By cooperating with Baltic Environmental Forum and as a part of two international projects Grass Service[11] and Viva Grass[12] IES has carried out the mapping and status assessment of High Nature Value grasslands.[13]

From 2010 to 2013 cooperating with Riga Technical University, IES developed new solutions for mapping the distribution and calculation of biomass of the Giant Hogweed (Heracleum sosnowskyi). The mapping helped to calculate the potential use of environmental waste (such as hogweed) for the 2nd generation biofuelbiobutanol production.

Partnership network[edit]

IES cooperates with world-class scientific institutes, non-governmental organizations, higher education and public institutions and private businesses from Sweden, Canada, UK, Denmark, Norway, Finland, Germany, Estonia, Lithuania, Czech Republic, The Netherlands, Italy, India, Thailand and Latvia.

Environmental science projects are implemented in cooperation with organizations such as “Pasaules Dabas Fonds” (Formerly-WWF Latvia), Latvian Fund for Nature, Baltic Environmental Forum, Finnish Environment Institute (SYKE), Academy of Sciences of the Czech Republic, Swedish University of Agricultural Sciences, Norwegian Forest and Landscape Institute, Latvian Institute of Aquatic Ecology, etc.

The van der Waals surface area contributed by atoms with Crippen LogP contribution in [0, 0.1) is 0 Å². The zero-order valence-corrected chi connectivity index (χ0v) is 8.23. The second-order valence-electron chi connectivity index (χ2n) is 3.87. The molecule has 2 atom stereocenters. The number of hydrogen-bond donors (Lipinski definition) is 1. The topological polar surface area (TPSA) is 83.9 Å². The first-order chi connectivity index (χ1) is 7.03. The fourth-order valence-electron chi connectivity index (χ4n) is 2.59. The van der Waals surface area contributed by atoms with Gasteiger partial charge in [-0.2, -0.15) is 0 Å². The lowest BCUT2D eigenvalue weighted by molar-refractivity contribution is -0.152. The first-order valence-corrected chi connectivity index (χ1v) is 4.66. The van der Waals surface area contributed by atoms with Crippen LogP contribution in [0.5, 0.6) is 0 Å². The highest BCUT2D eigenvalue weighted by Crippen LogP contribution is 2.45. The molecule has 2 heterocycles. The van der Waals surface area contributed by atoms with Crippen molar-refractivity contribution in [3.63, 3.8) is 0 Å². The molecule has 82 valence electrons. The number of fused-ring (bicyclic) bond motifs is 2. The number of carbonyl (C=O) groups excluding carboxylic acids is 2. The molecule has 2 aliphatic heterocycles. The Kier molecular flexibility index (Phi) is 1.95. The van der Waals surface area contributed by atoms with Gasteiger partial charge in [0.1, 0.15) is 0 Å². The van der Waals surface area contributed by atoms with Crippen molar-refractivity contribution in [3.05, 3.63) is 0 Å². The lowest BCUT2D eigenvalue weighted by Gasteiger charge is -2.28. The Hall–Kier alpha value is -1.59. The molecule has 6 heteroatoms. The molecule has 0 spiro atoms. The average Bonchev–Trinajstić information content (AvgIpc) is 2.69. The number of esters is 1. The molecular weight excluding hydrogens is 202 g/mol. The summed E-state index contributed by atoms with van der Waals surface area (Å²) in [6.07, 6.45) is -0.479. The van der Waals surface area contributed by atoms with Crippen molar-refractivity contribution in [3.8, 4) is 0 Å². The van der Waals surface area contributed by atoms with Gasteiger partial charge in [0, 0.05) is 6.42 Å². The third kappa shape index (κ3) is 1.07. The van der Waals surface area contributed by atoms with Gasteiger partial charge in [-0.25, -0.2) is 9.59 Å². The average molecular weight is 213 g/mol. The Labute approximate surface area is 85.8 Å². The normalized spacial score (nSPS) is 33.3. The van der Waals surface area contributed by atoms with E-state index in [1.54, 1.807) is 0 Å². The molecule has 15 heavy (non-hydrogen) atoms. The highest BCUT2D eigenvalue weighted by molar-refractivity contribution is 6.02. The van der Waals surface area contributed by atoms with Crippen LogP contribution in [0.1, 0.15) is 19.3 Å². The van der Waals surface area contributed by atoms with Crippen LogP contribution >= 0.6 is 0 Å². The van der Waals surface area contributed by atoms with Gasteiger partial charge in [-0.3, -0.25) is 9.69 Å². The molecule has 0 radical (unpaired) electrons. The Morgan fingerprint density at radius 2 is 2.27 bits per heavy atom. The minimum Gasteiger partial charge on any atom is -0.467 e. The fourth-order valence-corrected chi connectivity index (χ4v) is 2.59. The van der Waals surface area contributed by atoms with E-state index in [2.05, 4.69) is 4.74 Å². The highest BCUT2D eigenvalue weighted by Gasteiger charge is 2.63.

References[edit]

  1. ^ IES research projects
  2. ^ a b European Council Habitat Directive. European Council Directive 92/43/EEC of 21 May 1992 on the conservation of natural habitats and of wild fauna and flora.
  3. ^ a b c d e Infrared sensors
  4. ^ The Plan for European Cooperating States (PECS) web site
  5. ^ MARMONI project web site. Project title: Innovative approaches for marine biodiversity monitoring and assessment of conservation status of nature values in the Baltic Sea (Acronym - MARMONI).
  6. ^ International training of marine monitoring HELCOM Balex Delta.
  7. ^ International training towards detecting pollution in the Baltic Sea CEPCO North.
  8. ^ Description of IES's Ground Penetrating Radar
  9. ^ Geography and geographic features of Latvia
  10. ^ Specially protected territories in Latvia
  11. ^ Grass Service project web site. Project title: Alternative use of biomass for maintenance of grassland biodiversity and ecosystem service (Acronym – Grass Service)
  12. ^ Viva Grass project web site. Project title: Integrated planning tool to ensure viability of grasslands (Acronym - Viva Grass)
  13. ^ Grassland habitats in Latvia. National Conservation and Management Programme for Natura 2000 sites in Latvia.

External links[edit]